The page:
Whichever way you want to pinpoint the reasoning behind Joseph’s resurgence, a .299/.335/.449 and 107 wRC+ has to be a confidence boost.
Whereas Joseph has been one of the two or three best stories of the 2017 Orioles, the Orioles as a whole have failed to produce much magic as of late. Yes, the team hasn’t looked like a serious threat to the Wild Card pack since May, but a 5.5-game lag, though lofty, can’t yet be fully discarded.
If Dan Duquette and the franchise actually believe this group can manufacture wins with more haste, all the while suspending necessary trades, relying more on Caleb Joseph would be good start.
I like Welington Castillo. I think his contributions have been more steady than not. But after a two-month stretch of hitting at a 114 wRC+ pace, Castillo has hit the ole regression train. Since the start of June, Castillo has been 74 wRC+ hitter, with his bat doing strange things.
Last month, Castillo was much more of a free-swinger, as the surprisingly selective approach he’d established earlier in the season sorta predictably went away. Though, with less contact, he managed to continue hitting for power as indicated by a .211 ISO.
This month, Castillo has been increasingly patient while walking at a higher rate than he has all season, but his numbers align more with a singles hitter. Like I said, Castillo has been perfectly worth his $6 million salary, but this kind of offense doesn’t really justify his maintained playing time, especially given the improvement the Orioles could see with Joseph playing behind the plate everyday.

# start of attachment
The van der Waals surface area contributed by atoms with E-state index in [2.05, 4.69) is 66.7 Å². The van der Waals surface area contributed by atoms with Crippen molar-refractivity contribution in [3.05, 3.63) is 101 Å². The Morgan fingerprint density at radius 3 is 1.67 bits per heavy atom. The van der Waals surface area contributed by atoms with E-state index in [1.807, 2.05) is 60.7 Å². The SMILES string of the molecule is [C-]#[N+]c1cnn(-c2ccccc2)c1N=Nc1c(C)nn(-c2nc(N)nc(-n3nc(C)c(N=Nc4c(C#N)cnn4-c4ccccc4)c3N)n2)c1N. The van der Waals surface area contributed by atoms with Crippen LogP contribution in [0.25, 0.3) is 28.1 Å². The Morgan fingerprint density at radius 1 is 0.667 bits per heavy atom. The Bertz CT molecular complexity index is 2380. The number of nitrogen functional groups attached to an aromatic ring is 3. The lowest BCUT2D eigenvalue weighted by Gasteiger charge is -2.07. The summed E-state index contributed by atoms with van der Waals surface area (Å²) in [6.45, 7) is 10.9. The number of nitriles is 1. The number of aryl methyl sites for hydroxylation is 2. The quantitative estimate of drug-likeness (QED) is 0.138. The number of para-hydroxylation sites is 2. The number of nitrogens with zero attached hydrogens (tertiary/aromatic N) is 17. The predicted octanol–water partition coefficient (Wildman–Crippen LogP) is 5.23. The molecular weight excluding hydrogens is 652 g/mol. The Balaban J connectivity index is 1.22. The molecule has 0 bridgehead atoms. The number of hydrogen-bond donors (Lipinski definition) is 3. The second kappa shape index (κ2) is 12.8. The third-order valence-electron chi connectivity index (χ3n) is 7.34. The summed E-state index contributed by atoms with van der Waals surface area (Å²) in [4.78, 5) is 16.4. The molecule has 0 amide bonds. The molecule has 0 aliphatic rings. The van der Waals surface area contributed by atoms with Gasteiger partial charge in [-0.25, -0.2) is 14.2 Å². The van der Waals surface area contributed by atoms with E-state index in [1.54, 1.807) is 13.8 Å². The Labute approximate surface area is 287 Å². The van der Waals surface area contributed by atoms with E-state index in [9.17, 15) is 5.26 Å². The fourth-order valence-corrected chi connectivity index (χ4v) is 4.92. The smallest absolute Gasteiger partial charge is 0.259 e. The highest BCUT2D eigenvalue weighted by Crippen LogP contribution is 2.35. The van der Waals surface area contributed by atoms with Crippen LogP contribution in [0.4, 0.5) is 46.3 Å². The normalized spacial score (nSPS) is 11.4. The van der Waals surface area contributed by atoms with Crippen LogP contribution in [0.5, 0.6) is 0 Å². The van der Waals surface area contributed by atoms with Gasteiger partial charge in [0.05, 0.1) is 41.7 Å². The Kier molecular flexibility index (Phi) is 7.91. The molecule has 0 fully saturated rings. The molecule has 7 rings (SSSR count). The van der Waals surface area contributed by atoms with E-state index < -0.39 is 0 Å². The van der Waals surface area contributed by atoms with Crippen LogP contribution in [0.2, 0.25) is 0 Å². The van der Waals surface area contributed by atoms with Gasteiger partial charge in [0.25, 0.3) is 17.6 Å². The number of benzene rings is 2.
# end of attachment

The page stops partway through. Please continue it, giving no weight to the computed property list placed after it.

|BP Catching #'s||Framing Runs||Blocking Runs||Throwing Runs||CSAA|
|BP Catching #'s||Framing Runs||Blocking Runs||Throwing Runs||CSAA|
|Joseph (Lg Rank)||9.2 (4th)||2.3 (1st)||-0.7 (76th)||.021 (6th)|
|Castillo (Lg Rank)||-0.8 (52nd)||0.5 (20th)||1.5 (5th)||-0.002 (42nd)|
Catching metrics, while still in their infancy, are pretty reliable. Baseball Prospectus has a reputation for having solid catching numbers, and according to their current stats, Joseph has solidified a lot of theories.
In comparison, we have two players who are rather good at different aspects of the necessary burden that is catching. Castillo had a reputation of being able to reliably keep the baseball in front of him, while also being a guy with a consistently quick pop time. So far, both have been true.
Where Castillo has Joseph beat in throwing out base runners, Joseph has actually been the best catcher in baseball at knocking down potential runs. More impressively, catching for the Orioles gives you get plenty of chances to save runs, too.